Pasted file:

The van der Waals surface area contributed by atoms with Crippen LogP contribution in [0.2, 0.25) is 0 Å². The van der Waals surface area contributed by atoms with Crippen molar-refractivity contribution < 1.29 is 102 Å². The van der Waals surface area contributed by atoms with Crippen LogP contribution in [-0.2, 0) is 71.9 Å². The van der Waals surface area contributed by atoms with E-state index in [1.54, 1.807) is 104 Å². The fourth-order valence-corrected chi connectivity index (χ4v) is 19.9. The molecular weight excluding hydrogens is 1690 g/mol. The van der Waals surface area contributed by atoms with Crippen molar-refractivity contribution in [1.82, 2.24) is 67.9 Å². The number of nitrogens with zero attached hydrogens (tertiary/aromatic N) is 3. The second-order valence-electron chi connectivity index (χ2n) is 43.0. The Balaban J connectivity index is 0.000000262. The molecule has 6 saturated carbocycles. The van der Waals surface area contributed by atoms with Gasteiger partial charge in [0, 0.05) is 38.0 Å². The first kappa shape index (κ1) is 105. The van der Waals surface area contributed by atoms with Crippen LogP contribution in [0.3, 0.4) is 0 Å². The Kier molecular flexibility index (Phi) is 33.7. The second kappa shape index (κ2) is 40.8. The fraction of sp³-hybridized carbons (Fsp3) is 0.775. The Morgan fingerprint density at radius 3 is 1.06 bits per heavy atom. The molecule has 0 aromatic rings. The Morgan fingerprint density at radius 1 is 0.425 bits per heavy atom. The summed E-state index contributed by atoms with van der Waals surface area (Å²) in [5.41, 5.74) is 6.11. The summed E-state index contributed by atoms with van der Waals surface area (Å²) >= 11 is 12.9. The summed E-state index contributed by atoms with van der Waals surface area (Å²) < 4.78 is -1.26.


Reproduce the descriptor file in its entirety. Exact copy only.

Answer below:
The van der Waals surface area contributed by atoms with Crippen LogP contribution in [0.2, 0.25) is 0 Å². The van der Waals surface area contributed by atoms with Crippen molar-refractivity contribution < 1.29 is 102 Å². The van der Waals surface area contributed by atoms with Crippen LogP contribution in [-0.2, 0) is 71.9 Å². The van der Waals surface area contributed by atoms with E-state index in [1.54, 1.807) is 104 Å². The fourth-order valence-corrected chi connectivity index (χ4v) is 19.9. The molecular weight excluding hydrogens is 1690 g/mol. The van der Waals surface area contributed by atoms with Crippen molar-refractivity contribution in [1.82, 2.24) is 67.9 Å². The number of nitrogens with zero attached hydrogens (tertiary/aromatic N) is 3. The second-order valence-electron chi connectivity index (χ2n) is 43.0. The Balaban J connectivity index is 0.000000262. The molecule has 6 saturated carbocycles. The van der Waals surface area contributed by atoms with Gasteiger partial charge in [0, 0.05) is 38.0 Å². The first kappa shape index (κ1) is 105. The van der Waals surface area contributed by atoms with Crippen LogP contribution in [0.3, 0.4) is 0 Å². The Kier molecular flexibility index (Phi) is 33.7. The second kappa shape index (κ2) is 40.8. The fraction of sp³-hybridized carbons (Fsp3) is 0.775. The Morgan fingerprint density at radius 3 is 1.06 bits per heavy atom. The molecule has 0 aromatic rings. The Morgan fingerprint density at radius 1 is 0.425 bits per heavy atom. The summed E-state index contributed by atoms with van der Waals surface area (Å²) in [5.41, 5.74) is 6.11. The summed E-state index contributed by atoms with van der Waals surface area (Å²) >= 11 is 12.9. The summed E-state index contributed by atoms with van der Waals surface area (Å²) < 4.78 is -1.26.